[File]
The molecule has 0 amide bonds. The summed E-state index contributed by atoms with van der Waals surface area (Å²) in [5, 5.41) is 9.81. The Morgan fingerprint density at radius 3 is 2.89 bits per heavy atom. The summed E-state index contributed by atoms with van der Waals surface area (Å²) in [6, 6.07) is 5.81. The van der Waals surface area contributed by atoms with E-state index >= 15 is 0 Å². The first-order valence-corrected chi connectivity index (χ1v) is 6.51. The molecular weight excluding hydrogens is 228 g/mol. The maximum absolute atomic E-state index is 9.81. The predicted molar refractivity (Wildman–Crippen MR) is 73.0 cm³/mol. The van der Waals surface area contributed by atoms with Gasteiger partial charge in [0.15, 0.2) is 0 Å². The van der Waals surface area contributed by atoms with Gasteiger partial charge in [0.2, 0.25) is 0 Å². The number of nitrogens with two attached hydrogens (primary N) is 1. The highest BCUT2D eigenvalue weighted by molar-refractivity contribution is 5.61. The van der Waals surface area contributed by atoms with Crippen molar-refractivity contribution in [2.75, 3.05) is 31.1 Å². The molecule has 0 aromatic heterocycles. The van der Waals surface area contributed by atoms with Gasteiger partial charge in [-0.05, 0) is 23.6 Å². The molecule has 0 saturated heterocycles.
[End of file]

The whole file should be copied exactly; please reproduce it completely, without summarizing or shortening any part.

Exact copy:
The molecule has 0 amide bonds. The summed E-state index contributed by atoms with van der Waals surface area (Å²) in [5, 5.41) is 9.81. The Morgan fingerprint density at radius 3 is 2.89 bits per heavy atom. The summed E-state index contributed by atoms with van der Waals surface area (Å²) in [6, 6.07) is 5.81. The van der Waals surface area contributed by atoms with E-state index >= 15 is 0 Å². The first-order valence-corrected chi connectivity index (χ1v) is 6.51. The molecular weight excluding hydrogens is 228 g/mol. The maximum absolute atomic E-state index is 9.81. The predicted molar refractivity (Wildman–Crippen MR) is 73.0 cm³/mol. The van der Waals surface area contributed by atoms with Gasteiger partial charge in [0.15, 0.2) is 0 Å². The van der Waals surface area contributed by atoms with Gasteiger partial charge in [0.2, 0.25) is 0 Å². The number of nitrogens with two attached hydrogens (primary N) is 1. The highest BCUT2D eigenvalue weighted by molar-refractivity contribution is 5.61. The van der Waals surface area contributed by atoms with Crippen molar-refractivity contribution in [2.75, 3.05) is 31.1 Å². The molecule has 0 aromatic heterocycles. The van der Waals surface area contributed by atoms with Gasteiger partial charge in [-0.05, 0) is 23.6 Å². The molecule has 0 saturated heterocycles.